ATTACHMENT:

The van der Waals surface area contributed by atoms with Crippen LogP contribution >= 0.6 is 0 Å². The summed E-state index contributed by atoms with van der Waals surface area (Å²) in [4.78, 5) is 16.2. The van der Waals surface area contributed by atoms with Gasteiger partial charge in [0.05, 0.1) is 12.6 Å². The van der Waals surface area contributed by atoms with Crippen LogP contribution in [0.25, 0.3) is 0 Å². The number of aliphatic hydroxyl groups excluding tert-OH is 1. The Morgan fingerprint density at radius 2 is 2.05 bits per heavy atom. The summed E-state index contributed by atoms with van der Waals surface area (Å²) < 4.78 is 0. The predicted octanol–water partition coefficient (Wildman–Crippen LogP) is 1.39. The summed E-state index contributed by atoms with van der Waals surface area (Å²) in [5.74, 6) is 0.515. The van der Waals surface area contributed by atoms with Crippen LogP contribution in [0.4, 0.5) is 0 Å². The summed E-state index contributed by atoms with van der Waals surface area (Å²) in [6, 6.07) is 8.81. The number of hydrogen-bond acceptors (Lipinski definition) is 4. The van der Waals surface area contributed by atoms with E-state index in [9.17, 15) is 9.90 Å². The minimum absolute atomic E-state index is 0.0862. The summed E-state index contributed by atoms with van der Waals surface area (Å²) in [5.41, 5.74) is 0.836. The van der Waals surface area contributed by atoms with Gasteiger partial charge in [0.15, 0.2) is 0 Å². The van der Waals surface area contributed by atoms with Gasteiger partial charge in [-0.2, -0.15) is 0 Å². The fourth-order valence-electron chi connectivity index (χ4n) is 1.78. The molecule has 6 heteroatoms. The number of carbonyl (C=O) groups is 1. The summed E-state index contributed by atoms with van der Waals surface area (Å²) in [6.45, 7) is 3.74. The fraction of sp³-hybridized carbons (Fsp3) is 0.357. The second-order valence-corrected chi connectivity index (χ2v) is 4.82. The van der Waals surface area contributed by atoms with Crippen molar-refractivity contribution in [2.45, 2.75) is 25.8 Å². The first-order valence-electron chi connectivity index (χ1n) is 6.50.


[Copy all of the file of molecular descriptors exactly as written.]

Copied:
The van der Waals surface area contributed by atoms with Crippen LogP contribution >= 0.6 is 0 Å². The summed E-state index contributed by atoms with van der Waals surface area (Å²) in [4.78, 5) is 16.2. The van der Waals surface area contributed by atoms with Gasteiger partial charge in [0.05, 0.1) is 12.6 Å². The van der Waals surface area contributed by atoms with Crippen LogP contribution in [0.25, 0.3) is 0 Å². The number of aliphatic hydroxyl groups excluding tert-OH is 1. The Morgan fingerprint density at radius 2 is 2.05 bits per heavy atom. The summed E-state index contributed by atoms with van der Waals surface area (Å²) < 4.78 is 0. The predicted octanol–water partition coefficient (Wildman–Crippen LogP) is 1.39. The summed E-state index contributed by atoms with van der Waals surface area (Å²) in [5.74, 6) is 0.515. The van der Waals surface area contributed by atoms with Crippen LogP contribution in [0.4, 0.5) is 0 Å². The summed E-state index contributed by atoms with van der Waals surface area (Å²) in [6, 6.07) is 8.81. The number of hydrogen-bond acceptors (Lipinski definition) is 4. The van der Waals surface area contributed by atoms with E-state index in [9.17, 15) is 9.90 Å². The minimum absolute atomic E-state index is 0.0862. The summed E-state index contributed by atoms with van der Waals surface area (Å²) in [5.41, 5.74) is 0.836. The van der Waals surface area contributed by atoms with Gasteiger partial charge in [0.15, 0.2) is 0 Å². The van der Waals surface area contributed by atoms with Gasteiger partial charge in [-0.2, -0.15) is 0 Å². The fourth-order valence-electron chi connectivity index (χ4n) is 1.78. The molecule has 6 heteroatoms. The number of carbonyl (C=O) groups is 1. The summed E-state index contributed by atoms with van der Waals surface area (Å²) in [6.45, 7) is 3.74. The fraction of sp³-hybridized carbons (Fsp3) is 0.357. The second-order valence-corrected chi connectivity index (χ2v) is 4.82. The van der Waals surface area contributed by atoms with Crippen molar-refractivity contribution in [2.45, 2.75) is 25.8 Å². The first-order valence-electron chi connectivity index (χ1n) is 6.50.